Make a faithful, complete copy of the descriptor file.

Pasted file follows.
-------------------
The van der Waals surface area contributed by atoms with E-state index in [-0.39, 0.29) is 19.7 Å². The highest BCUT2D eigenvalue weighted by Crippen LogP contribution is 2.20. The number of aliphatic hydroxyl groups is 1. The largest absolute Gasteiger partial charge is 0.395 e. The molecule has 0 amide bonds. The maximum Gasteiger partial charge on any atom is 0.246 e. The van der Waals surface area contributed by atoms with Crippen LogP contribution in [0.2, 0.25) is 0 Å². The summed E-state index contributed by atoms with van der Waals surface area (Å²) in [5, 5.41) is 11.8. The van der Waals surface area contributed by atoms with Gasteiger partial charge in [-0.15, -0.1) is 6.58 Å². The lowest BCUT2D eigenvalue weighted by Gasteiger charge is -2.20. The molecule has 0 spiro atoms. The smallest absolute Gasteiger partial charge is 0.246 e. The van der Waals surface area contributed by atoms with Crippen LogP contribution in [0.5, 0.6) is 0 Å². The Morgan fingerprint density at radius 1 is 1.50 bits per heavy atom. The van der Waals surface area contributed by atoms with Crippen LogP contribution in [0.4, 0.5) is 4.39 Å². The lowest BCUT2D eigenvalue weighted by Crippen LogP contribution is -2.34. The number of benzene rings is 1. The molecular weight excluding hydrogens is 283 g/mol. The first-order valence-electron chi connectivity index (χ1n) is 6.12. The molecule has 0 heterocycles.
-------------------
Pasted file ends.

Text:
The van der Waals surface area contributed by atoms with E-state index in [-0.39, 0.29) is 19.7 Å². The highest BCUT2D eigenvalue weighted by Crippen LogP contribution is 2.20. The number of aliphatic hydroxyl groups is 1. The largest absolute Gasteiger partial charge is 0.395 e. The molecule has 0 amide bonds. The maximum Gasteiger partial charge on any atom is 0.246 e. The van der Waals surface area contributed by atoms with Crippen LogP contribution in [0.2, 0.25) is 0 Å². The summed E-state index contributed by atoms with van der Waals surface area (Å²) in [5, 5.41) is 11.8. The van der Waals surface area contributed by atoms with Gasteiger partial charge in [-0.15, -0.1) is 6.58 Å². The lowest BCUT2D eigenvalue weighted by Gasteiger charge is -2.20. The molecule has 0 spiro atoms. The smallest absolute Gasteiger partial charge is 0.246 e. The van der Waals surface area contributed by atoms with Crippen LogP contribution in [0.5, 0.6) is 0 Å². The Morgan fingerprint density at radius 1 is 1.50 bits per heavy atom. The van der Waals surface area contributed by atoms with Crippen LogP contribution in [0.4, 0.5) is 4.39 Å². The lowest BCUT2D eigenvalue weighted by Crippen LogP contribution is -2.34. The number of benzene rings is 1. The molecular weight excluding hydrogens is 283 g/mol. The first-order valence-electron chi connectivity index (χ1n) is 6.12. The molecule has 0 heterocycles.